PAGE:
Then methanol was replaced with ethanol when MTBE was banned. Since the 90's when alcohol was added to fuel whether methanol then later ethanol you could not buy gas that was alcohol free where I live. Small engine manufacturers have had 30 years to get ready. They chose to drag their feet.
MTBE is not methanol, it is derived from methanol and isobutylene.

Forgeting for the moment that ethanol and MTBE will destroy rubber compounds which include fuel lines and other fuel system components, there is nothing that can be done about phase separation where the gasoline and ethanol laden water separate out. This is not something manufacturers could "get ready for" by doing anything about.

Quote:
If alcohol was so harmful, people had no problem putting in two cans at a time of dry gas, isopropyl alcohol, in their gas tanks
Well, lets see. Two cans of dry gas is what, 40 oz? Mix that with 20 gallons of fuel what do you have, about 1.5% if my math is correct.
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  #38  
Old 10-04-2012, 08:50 AM
32vld 32vld is offline
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Originally Posted by CL&T View Post
MTBE is not methanol, it is derived from methanol and isobutylene.

Forgeting for the moment that ethanol and MTBE will destroy rubber compounds which include fuel lines and other fuel system components, there is nothing that can be done about phase separation where the gasoline and ethanol laden water separate out. This is not something manufacturers could "get ready for" by doing anything about.



Well, lets see. Two cans of dry gas is what, 40 oz? Mix that with 20 gallons of fuel what do you have, about 1.5% if my math is correct.
30+ years ago when GM learned that the Gov. mandated that alcohol be added to gasoline changed the rubber composition and other parts of their fuel systems to withstand the use of alcohol. GM did so could the small engine manufacturers of done that.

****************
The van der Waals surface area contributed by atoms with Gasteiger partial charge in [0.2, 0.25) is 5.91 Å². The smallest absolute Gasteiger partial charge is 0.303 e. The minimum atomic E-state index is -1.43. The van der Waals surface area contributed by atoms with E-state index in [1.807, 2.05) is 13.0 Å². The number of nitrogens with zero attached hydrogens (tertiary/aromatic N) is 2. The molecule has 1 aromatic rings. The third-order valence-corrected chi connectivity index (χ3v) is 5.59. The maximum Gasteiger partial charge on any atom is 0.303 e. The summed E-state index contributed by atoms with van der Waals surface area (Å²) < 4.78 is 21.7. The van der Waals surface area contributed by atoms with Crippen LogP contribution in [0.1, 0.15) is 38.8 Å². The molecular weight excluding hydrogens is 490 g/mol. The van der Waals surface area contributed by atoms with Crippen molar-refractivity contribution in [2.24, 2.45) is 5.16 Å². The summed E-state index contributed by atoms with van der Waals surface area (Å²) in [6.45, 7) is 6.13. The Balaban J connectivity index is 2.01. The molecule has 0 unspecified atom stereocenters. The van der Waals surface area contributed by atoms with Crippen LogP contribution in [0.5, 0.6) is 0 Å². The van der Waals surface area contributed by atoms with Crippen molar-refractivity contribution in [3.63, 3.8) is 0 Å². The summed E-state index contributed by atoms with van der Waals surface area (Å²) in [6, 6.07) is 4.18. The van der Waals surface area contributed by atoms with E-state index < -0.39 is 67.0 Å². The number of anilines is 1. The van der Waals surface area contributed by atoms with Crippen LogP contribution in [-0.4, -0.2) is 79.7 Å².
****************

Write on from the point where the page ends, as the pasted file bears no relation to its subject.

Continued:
Back then GM said told the Gov that it's cars would have no problem with 10% ethanol but only could go to 5% methanol. Anything over 5% methanol would dissolve the TERN anti rust coating on the inside of the fuel tanks to prevent corrosion. Because the TERN coating contained lead and that lead would mix with the fuel eventually ruining the catalytic converters.

As to separation which you brought up first I say one can't be lazy and leave fuel in tanks to long or use stale fuel.
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  #39  
Old 10-04-2012, 09:04 AM
32vld 32vld is offline
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The only further alcohol talking I will participate is about the kind Homer Simpson uses.
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  #40  
Old 10-04-2012, 09:29 AM
CL&T CL&T is offline
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More to the point I really don't know why you seem to be pro ethanol. It does nothing except damage equipment and line the pockets of corn farmers and politicians. This is just another government program that benefits special interest groups at the expense of everybody else. Indirectly you even show that we would be better off with straight gas because of the problems ethanol causes.